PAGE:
Shepherdess of Clouds March 31, 2010

Shepherdess of Clouds, shown in our festival as a world premiere, is a film that merits the title of visual art. The film's strong composition and perfect combination of time and space show the story, rather than telling it with words. The emphasis is clearly visual and although the film is verbally almost silent, this visuality can be considered a language of its own.

The film took us to a plateau in the Argentinian Andes. Thin air, a sky full of contrasts, piercing wind and burning sun, red-brown soil with sheep and lamas wandering on it.

Silence, silence, prayer and an echo in the infinite space, then silence. Sometimes, the whistling wind blows so hard that you cannot hear even that much. Some might say that this is a filmmaking defect – wind blowing into the microphone – but in my opinion hearing this wind added a feeling of presence, which is a desirable quality in itself.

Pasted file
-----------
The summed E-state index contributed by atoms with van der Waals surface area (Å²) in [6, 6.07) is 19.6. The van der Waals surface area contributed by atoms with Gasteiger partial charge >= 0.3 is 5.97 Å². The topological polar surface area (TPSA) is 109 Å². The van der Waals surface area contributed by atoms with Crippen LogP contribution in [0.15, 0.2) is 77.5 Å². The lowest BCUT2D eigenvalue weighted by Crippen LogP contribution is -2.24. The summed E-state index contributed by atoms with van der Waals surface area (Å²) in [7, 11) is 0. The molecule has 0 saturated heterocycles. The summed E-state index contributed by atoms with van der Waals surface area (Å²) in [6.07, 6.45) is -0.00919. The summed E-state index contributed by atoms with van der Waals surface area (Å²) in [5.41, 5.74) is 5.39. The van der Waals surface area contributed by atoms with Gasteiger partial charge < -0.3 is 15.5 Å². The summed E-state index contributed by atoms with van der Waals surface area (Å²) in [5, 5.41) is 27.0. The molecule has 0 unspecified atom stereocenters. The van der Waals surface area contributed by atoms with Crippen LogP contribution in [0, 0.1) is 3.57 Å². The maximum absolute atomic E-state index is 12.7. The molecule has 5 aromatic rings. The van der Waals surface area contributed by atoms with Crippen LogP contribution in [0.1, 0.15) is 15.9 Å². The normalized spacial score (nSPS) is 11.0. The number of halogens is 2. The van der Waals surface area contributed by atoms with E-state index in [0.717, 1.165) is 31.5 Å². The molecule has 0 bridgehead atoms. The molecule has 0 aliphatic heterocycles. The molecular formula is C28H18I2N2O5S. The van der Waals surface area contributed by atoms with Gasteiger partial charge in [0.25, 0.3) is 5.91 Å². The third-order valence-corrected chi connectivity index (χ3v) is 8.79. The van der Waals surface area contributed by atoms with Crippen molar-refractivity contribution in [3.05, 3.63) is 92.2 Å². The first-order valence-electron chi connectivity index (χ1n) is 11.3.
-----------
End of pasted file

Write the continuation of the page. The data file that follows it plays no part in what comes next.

The author of the film, Ruben Guzman, followed the paths of a lovely shepherdess Benita, who tended her sheep and lamas in the mountains. As is the custom in the Andes, she offered coca leaves during her prayers, to Mother Nature and to the mountain spirits. And as it is characteristic to the region Roman Catholicism had a relatively strong presence in her rituals – the ancient cosmology of the Andes and the Christianity that came with missionaries have mixed and taken strange hybrid forms.

Having a photographer's background, the author's main emphasis was on the visual aesthetic, and this is also what made the film seem so different from other films shown on the same day. From my own experience on the windy hills of the Andes I remember time moving slowly, making the details of the scenery, the wideness of the mountains, the depth of the sky, the lightness of the clouds all the more intense.

The author of the film also emphasised the passage of physical time, as I have previously seen and enjoyed for example in the films of A. Tarkovski. With great sensitivity, Guzman painted smoke flying in the wind, clouds moving in the bright sky, lightning playing on a distant volcano. It seemed that we could approach the cosmology of the shepherdess more easily in this way than in any way that words could have given us.

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